The simple answer, everyone! From babies developing in utero and on, omega-3 plays an important role in our body. Omega-3 fatty acids are anti-inflammatory, they benefit cardiovascular health, brain health (and cognitive development in utero), arthritis and so much more.
Most of the population has a diet that lacks a sufficient amount of omega-3 in it. The body does not make omega-3 itself, rather it relies on an outside source. While there are many supplements out there, getting vitamins and minerals from a food source is preferable to a supplement when possible. There are situations where supplements are necessary due to allergies, but we always recommend consulting your doctor before starting a new supplement to avoid any possible interaction with medication you may be on!
To get technical, the three fatty acids in omega-3’s are ALA, DHA, and EPA. You may be familiar with these already due to the fact that they are often times on the labels of egg and milk cartons. DHA and EPA are the big ones that we want to consume. DHA by itself is largely beneficial for brain health, fetal, infant & child development, eye health and more. EPA is beneficial for heart and immune health. These two fatty acids are found in many types of fish. In fact, the American Heart Association recommends 2 non-fried servings of fish per week. A few examples of fish high in omega-3 are salmon, mackerel, and anchovies. Many of us get enough ALA in our diet from nuts, seeds, and oils, but unfortunately ALA needs to then be converted into DHA and EPA and our body isn’t as efficient at it. However, nuts and seeds are beneficial for many other reasons, so keep eating them! For more information click here.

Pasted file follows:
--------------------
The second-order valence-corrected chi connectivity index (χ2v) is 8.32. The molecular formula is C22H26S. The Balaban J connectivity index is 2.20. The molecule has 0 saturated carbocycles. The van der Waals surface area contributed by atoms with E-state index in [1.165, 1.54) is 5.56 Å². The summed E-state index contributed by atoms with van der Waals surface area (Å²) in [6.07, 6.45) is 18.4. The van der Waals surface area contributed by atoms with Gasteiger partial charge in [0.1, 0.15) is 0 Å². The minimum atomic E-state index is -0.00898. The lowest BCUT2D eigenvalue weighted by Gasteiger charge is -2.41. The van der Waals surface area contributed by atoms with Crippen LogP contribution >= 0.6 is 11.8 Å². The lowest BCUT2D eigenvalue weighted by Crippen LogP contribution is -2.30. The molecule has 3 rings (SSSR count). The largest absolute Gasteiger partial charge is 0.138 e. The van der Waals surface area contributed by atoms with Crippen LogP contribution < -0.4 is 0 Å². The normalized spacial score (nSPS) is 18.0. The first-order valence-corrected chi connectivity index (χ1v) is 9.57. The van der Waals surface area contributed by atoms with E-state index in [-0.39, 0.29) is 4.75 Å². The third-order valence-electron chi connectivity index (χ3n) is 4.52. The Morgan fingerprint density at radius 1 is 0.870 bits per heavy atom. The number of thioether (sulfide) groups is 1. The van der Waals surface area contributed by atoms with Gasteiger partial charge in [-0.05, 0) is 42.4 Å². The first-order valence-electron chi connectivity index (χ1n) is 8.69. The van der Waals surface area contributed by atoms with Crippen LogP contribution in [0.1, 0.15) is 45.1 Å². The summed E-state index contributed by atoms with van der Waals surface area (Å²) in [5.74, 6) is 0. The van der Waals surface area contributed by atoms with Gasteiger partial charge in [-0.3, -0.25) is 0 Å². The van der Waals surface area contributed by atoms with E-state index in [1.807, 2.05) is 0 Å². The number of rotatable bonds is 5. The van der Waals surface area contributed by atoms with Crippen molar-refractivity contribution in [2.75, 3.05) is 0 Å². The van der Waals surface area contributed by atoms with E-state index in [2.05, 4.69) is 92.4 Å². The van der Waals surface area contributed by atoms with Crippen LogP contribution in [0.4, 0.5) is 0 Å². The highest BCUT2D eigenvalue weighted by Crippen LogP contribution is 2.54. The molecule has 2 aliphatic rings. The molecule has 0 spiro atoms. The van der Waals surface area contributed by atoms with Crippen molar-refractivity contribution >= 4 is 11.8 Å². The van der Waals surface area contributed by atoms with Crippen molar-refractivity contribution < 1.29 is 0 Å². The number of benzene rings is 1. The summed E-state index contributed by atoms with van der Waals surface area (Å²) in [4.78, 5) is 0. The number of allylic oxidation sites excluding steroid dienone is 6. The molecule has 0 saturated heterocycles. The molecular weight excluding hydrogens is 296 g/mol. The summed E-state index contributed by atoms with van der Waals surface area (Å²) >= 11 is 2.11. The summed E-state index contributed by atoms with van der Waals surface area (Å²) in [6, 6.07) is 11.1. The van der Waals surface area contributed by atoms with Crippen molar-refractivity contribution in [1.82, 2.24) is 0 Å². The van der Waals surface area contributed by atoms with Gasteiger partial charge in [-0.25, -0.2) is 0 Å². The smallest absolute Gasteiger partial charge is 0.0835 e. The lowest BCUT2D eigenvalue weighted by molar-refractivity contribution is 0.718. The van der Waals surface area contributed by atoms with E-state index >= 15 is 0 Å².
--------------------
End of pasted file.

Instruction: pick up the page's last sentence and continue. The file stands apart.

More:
We’ve included a link from the American Heart Association here that includes their recommendations on servings as well as how to avoid fish high in mercury (which is especially important for children and pregnant women).